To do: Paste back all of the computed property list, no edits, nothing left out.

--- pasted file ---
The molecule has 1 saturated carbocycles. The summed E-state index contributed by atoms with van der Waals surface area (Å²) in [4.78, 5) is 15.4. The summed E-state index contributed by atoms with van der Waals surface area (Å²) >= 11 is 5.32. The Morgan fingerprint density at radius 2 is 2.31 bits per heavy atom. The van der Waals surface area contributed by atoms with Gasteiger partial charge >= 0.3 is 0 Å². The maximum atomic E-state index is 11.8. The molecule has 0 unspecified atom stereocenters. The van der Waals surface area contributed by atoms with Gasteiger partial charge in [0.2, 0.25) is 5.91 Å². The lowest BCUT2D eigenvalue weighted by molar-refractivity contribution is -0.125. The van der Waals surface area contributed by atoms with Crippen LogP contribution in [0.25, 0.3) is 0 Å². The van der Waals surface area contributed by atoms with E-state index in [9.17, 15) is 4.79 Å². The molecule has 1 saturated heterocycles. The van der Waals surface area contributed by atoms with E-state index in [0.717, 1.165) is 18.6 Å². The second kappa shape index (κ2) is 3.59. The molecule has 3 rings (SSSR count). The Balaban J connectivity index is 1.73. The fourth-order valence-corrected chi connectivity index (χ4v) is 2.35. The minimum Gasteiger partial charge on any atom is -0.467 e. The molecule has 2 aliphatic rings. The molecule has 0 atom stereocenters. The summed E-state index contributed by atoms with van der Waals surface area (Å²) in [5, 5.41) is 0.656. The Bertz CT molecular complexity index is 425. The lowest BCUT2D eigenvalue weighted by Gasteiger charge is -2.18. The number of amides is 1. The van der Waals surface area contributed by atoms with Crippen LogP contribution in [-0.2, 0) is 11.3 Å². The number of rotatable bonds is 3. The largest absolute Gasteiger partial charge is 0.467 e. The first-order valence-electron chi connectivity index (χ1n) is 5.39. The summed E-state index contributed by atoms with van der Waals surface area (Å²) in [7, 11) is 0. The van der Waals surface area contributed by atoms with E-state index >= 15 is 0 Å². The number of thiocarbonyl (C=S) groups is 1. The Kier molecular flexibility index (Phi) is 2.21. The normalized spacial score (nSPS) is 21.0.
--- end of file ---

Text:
The molecule has 1 saturated carbocycles. The summed E-state index contributed by atoms with van der Waals surface area (Å²) in [4.78, 5) is 15.4. The summed E-state index contributed by atoms with van der Waals surface area (Å²) >= 11 is 5.32. The Morgan fingerprint density at radius 2 is 2.31 bits per heavy atom. The van der Waals surface area contributed by atoms with Gasteiger partial charge >= 0.3 is 0 Å². The maximum atomic E-state index is 11.8. The molecule has 0 unspecified atom stereocenters. The van der Waals surface area contributed by atoms with Gasteiger partial charge in [0.2, 0.25) is 5.91 Å². The lowest BCUT2D eigenvalue weighted by molar-refractivity contribution is -0.125. The van der Waals surface area contributed by atoms with Crippen LogP contribution in [0.25, 0.3) is 0 Å². The van der Waals surface area contributed by atoms with E-state index in [9.17, 15) is 4.79 Å². The molecule has 1 saturated heterocycles. The van der Waals surface area contributed by atoms with E-state index in [0.717, 1.165) is 18.6 Å². The second kappa shape index (κ2) is 3.59. The molecule has 3 rings (SSSR count). The Balaban J connectivity index is 1.73. The fourth-order valence-corrected chi connectivity index (χ4v) is 2.35. The minimum Gasteiger partial charge on any atom is -0.467 e. The molecule has 2 aliphatic rings. The molecule has 0 atom stereocenters. The summed E-state index contributed by atoms with van der Waals surface area (Å²) in [5, 5.41) is 0.656. The Bertz CT molecular complexity index is 425. The lowest BCUT2D eigenvalue weighted by Gasteiger charge is -2.18. The number of amides is 1. The van der Waals surface area contributed by atoms with Crippen LogP contribution in [-0.2, 0) is 11.3 Å². The number of rotatable bonds is 3. The largest absolute Gasteiger partial charge is 0.467 e. The first-order valence-electron chi connectivity index (χ1n) is 5.39. The summed E-state index contributed by atoms with van der Waals surface area (Å²) in [7, 11) is 0. The van der Waals surface area contributed by atoms with E-state index >= 15 is 0 Å². The number of thiocarbonyl (C=S) groups is 1. The Kier molecular flexibility index (Phi) is 2.21. The normalized spacial score (nSPS) is 21.0.